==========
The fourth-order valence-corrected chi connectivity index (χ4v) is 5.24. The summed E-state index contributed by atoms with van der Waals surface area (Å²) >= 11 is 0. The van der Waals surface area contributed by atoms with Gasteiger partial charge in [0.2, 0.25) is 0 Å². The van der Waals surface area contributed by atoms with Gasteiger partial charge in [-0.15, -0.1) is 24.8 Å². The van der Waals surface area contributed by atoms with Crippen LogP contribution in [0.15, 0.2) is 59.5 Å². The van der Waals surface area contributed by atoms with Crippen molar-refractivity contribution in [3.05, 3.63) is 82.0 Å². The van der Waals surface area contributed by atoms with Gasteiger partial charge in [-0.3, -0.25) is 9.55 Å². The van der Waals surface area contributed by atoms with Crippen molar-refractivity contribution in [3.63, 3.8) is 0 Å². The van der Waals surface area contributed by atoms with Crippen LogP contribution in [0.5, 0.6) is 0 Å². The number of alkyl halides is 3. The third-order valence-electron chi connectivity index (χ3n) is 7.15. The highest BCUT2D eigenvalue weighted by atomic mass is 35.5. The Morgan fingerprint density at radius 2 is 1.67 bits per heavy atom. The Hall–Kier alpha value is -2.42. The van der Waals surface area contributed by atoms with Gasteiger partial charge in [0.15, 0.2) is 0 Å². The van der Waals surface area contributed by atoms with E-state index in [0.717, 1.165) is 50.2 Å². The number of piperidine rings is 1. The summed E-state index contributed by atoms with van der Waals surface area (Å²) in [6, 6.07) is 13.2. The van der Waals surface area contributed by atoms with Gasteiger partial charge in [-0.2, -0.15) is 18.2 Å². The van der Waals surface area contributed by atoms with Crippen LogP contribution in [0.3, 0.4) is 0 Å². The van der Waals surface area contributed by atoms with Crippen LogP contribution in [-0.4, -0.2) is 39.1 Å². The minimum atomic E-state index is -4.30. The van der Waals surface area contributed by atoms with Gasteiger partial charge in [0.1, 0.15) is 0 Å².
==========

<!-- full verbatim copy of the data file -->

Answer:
The fourth-order valence-corrected chi connectivity index (χ4v) is 5.24. The summed E-state index contributed by atoms with van der Waals surface area (Å²) >= 11 is 0. The van der Waals surface area contributed by atoms with Gasteiger partial charge in [0.2, 0.25) is 0 Å². The van der Waals surface area contributed by atoms with Gasteiger partial charge in [-0.15, -0.1) is 24.8 Å². The van der Waals surface area contributed by atoms with Crippen LogP contribution in [0.15, 0.2) is 59.5 Å². The van der Waals surface area contributed by atoms with Crippen molar-refractivity contribution in [3.05, 3.63) is 82.0 Å². The van der Waals surface area contributed by atoms with Gasteiger partial charge in [-0.3, -0.25) is 9.55 Å². The van der Waals surface area contributed by atoms with Crippen molar-refractivity contribution in [3.63, 3.8) is 0 Å². The van der Waals surface area contributed by atoms with Crippen LogP contribution in [0.5, 0.6) is 0 Å². The number of alkyl halides is 3. The third-order valence-electron chi connectivity index (χ3n) is 7.15. The highest BCUT2D eigenvalue weighted by atomic mass is 35.5. The Morgan fingerprint density at radius 2 is 1.67 bits per heavy atom. The Hall–Kier alpha value is -2.42. The van der Waals surface area contributed by atoms with Gasteiger partial charge in [0.15, 0.2) is 0 Å². The van der Waals surface area contributed by atoms with E-state index in [0.717, 1.165) is 50.2 Å². The number of piperidine rings is 1. The summed E-state index contributed by atoms with van der Waals surface area (Å²) in [6, 6.07) is 13.2. The van der Waals surface area contributed by atoms with Gasteiger partial charge in [-0.2, -0.15) is 18.2 Å². The van der Waals surface area contributed by atoms with Crippen LogP contribution in [0.3, 0.4) is 0 Å². The van der Waals surface area contributed by atoms with Crippen LogP contribution in [-0.4, -0.2) is 39.1 Å². The minimum atomic E-state index is -4.30. The van der Waals surface area contributed by atoms with Gasteiger partial charge in [0.1, 0.15) is 0 Å².